A team of researchers at Massachusetts Institute of Technology (MIT) is developing a special dye system that could allow consumers to change the colour and design of their apparel and footwear post-purchase.

MIT's Computer Science and Artificial Intelligence Laboratory (CSAIL) is working on a technology that uses reprogrammable ink so that objects change colours when exposed to ultraviolet (UV) and visible light sources.

Dubbed 'PhotoChromeleon,' the system uses a mix of photochromic dyes that can be sprayed or painted onto the surface of any object to change its colour – a fully reversible process that can be repeated infinitely.

PhotoChromeleon can be used to customise anything from shoes to a phone case or even car. The colour remains, even when used in natural environments, MIT says.

"This special type of dye could enable a whole myriad of customisation options that could improve manufacturing efficiency and reduce overall waste," says CSAIL postdoc Yuhua Jin, the lead author on a new paper about the project. "Users could personalise their belongings and appearance on a daily basis, without the need to buy the same object multiple times in different colours and styles."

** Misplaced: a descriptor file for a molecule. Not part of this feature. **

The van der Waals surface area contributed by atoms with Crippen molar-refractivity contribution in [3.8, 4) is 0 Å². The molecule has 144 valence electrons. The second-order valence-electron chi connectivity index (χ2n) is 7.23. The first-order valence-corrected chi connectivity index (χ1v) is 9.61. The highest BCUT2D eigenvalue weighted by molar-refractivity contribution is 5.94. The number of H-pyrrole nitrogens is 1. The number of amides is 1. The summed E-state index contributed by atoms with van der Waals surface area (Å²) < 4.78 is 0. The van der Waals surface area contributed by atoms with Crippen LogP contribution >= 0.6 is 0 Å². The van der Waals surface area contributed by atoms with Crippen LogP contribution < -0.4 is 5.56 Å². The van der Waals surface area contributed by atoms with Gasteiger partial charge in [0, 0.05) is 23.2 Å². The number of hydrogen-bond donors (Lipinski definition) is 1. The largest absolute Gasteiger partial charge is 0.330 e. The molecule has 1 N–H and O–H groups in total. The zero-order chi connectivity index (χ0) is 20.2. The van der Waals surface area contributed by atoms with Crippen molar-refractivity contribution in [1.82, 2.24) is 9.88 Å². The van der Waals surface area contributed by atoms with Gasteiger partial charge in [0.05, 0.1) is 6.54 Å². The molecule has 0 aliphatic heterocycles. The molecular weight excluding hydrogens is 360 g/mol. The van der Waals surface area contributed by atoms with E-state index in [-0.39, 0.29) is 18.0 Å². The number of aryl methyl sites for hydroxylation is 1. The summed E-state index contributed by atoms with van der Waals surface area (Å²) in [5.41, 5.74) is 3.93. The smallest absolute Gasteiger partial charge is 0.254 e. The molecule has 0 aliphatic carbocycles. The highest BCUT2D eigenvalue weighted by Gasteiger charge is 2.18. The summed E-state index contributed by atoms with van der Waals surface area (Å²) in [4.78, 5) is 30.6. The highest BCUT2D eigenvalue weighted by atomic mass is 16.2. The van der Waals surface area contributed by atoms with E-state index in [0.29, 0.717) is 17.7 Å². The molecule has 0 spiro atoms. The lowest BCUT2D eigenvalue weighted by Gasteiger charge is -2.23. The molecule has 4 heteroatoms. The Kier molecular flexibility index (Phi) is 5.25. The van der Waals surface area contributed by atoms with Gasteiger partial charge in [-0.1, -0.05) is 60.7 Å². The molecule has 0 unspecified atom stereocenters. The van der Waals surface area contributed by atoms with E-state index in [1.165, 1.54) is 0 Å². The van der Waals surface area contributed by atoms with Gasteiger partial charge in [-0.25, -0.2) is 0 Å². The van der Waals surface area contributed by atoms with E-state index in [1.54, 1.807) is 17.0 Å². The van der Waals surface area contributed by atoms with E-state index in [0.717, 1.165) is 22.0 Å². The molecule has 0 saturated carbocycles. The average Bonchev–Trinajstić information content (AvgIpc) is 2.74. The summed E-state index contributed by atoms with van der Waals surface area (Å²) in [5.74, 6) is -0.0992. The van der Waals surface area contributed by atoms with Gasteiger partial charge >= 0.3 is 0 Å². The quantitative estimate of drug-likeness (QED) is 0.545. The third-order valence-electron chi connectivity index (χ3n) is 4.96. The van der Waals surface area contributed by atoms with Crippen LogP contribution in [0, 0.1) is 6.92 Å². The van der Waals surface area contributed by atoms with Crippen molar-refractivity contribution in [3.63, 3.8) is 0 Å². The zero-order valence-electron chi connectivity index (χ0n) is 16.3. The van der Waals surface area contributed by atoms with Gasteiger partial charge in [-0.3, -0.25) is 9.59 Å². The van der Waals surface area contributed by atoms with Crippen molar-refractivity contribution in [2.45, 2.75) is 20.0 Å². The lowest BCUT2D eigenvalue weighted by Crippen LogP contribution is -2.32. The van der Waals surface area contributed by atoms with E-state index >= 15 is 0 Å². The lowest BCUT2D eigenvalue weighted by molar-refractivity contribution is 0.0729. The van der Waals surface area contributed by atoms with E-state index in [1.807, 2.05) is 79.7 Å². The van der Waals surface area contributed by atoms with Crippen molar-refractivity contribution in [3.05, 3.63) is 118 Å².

PhotoChromeleon builds off of the team's previous 'ColorMod' system, which uses a 3D printer to fabricate items that can change their colour. Frustrated by some of the limitations of this project, such as small colour scheme and low-resolution results, the researchers decided to investigate potential updates.

The ink was created by mixing cyan, magenta, and yellow (CMY) photochromic dyes into a single sprayable solution, eliminating the need to painstakingly 3D print individual pixels. By understanding how each dye interacts with different wavelengths, each colour channel was controlled by activating and deactivating with the corresponding light sources.

After coating an object using the solution, the user simply places the object inside a box with a projector and UV light. The UV light saturates the colours from transparent to full saturation, and the projector desaturates the colours as needed. Once the light has activated the colours, the new pattern appears. To change the design, the UV light can be used to erase it.

"By giving users the autonomy to individualise their items, countless resources could be preserved, and the opportunities to creatively change your favourite possessions are boundless," says MIT Professor Stefanie Mueller.